City Comptroller Scott Stringer has a letter for Mayor Bill de Blasio calling on protections for delivery workers that includes pay transparency through ordering apps as well as an expansion of protected bike lane infrastructure.
The letter to the mayor plays on the role of delivery workers throughout the COVID-19 pandemic making quarantine possible for New Yorkers in need of food and other amenities while helping businesses remain in operation through indoor and outdoor dining restrictions.
“Perhaps more than any other population, our food delivery workers have embodied the arduous labor and struggles of frontline workers during this pandemic,” Stringer explained in the letter. “Every day and every night, in rain and snow, they have delivered meals to millions of New Yorkers throughout the city and, through their service, have allowed thousands of restaurants and bars to remain open despite severe restrictions on indoor dining. Along with doctors, nurses, teachers, grocery store workers, and numerous other frontline workers, they are the heroes of this pandemic.”
While mandating pay transparency to prevent app services from pillaging delivery workers wages was top of the recommendations by the comptroller as well as a requirement that restaurants allow delivery workers to use restrooms and expansion of bike lane infrastructure that plans for a biking boom.
New York City, after over seven years of Vision Zero, now has a total of 1,375 bike lane miles, 545 of which are protected, according to City Hall. Up to 28.6 miles of protected bike lanes were built in 2020.
Despite this, roughly 24 cyclists were among the 225 reported fatalities on New York City roadways and 2020 is the second deadliest year since 1999 after 2019 saw 29 cyclists killed by the end of the year.
Ligia Guallpa, Executive Director of Worker’s Justice Project, and Jo-Ann Yoo, Executive Director of the Asian American Federation both signed onto the letter in the wake of multiple hate crimes against Asians across the country.
“As an organization that fought to protect immigrant food delivery workers by pushing for the legalization of e-bikes, the Asian American Federation knows firsthand how vulnerable these essential workers are and the conditions they are forced to work in just to support themselves and their families. The City and State each have a role to play to ensure greater protections – really, basic rights – for a workforce that keeps the city running, during and beyond times of crisis,” Yoo said.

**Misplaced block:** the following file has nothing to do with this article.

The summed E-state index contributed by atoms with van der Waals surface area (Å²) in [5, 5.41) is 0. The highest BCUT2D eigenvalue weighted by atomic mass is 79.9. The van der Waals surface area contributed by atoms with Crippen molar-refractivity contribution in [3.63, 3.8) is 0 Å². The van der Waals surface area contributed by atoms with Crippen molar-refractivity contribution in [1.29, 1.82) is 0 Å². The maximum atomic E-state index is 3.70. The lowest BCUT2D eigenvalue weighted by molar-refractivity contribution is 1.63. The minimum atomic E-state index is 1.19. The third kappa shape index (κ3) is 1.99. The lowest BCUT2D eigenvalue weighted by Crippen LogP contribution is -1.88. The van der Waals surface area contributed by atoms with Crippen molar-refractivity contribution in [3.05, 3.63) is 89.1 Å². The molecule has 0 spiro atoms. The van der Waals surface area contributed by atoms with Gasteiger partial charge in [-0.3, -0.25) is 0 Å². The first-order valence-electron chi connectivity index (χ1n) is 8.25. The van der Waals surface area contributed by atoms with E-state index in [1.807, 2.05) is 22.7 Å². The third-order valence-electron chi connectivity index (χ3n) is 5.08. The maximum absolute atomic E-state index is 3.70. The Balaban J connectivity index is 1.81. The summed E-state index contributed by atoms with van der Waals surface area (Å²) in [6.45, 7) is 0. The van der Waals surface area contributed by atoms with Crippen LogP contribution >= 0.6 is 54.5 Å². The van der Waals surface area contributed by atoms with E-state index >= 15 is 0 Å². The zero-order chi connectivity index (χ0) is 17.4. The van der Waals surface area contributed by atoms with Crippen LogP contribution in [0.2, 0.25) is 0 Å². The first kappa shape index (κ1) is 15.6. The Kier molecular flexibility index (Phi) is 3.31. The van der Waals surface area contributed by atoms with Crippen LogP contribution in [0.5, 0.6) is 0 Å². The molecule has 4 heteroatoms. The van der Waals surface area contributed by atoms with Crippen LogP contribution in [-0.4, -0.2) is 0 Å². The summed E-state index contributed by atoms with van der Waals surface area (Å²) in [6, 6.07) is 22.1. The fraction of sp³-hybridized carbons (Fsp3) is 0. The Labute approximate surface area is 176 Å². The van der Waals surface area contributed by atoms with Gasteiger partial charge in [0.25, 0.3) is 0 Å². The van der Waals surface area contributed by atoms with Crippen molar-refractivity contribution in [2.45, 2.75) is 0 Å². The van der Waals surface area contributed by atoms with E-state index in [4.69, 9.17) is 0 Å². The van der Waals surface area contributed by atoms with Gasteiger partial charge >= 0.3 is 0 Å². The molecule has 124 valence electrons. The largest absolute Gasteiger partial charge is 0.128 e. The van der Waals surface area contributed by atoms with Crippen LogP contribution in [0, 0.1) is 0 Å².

The full recommendations laid out in the letter are as follows:
- Food delivery apps must provide full transparency on every purchase so that workers are getting fully compensated and no tips are being withheld.
- Mandate full access to bathrooms at any restaurant for whom they are making a delivery.
- Massively expand protected bike infrastructure and protected bike parking to keep delivery workers safe and their bikes secure.
- Install 50 public bathrooms along commercial corridors throughout the City, benefitting e-delivery workers and all local residents and shoppers.
- Dramatically expand and reform the City’s Crime Victim Assistance Program and the State’s Crime Victims’ Compensation Fund, especially for victims of robbery and hate crimes.
- The City should replicate its success with for-hire vehicle drivers and guarantee a minimum wage (including equipment expenses) for all delivery workers.
- The Department of Buildings and the Department of Transportation should dramatically streamline canopy and awning installation for restaurants so that delivery workers have protection from the elements as they wait to pick up their order.
- Work with our bus shelter franchisee to double the number of shelters throughout the five boroughs and to install heaters in these units. This will provide delivery workers with a place to warm up and benefit all bus riders.
- Work with the State to pass A10974/S9019, sponsored by Assemblymember Robert Carroll (AD-44) and State Senator Julia Salazar (SD-18), subsidizing e-bike purchases up to 50 percent. As independent contractors, delivery workers are responsible for covering all equipment costs. Subsidizing e-bikes will be a boon for these workers—and help all New Yorkers move to a more sustainable future.
- The City should improve outreach for its bike and e-bike registration program, going out into the field to meet delivery workers where they are and, if requested, etching serial numbers into their bikes.
- The City should coordinate with franchises, businesses, the Department of Transportation, and the Department of Buildings to install more outlets throughout the five boroughs. This will help delivery workers to charge their phones and e-bike batteries when needed.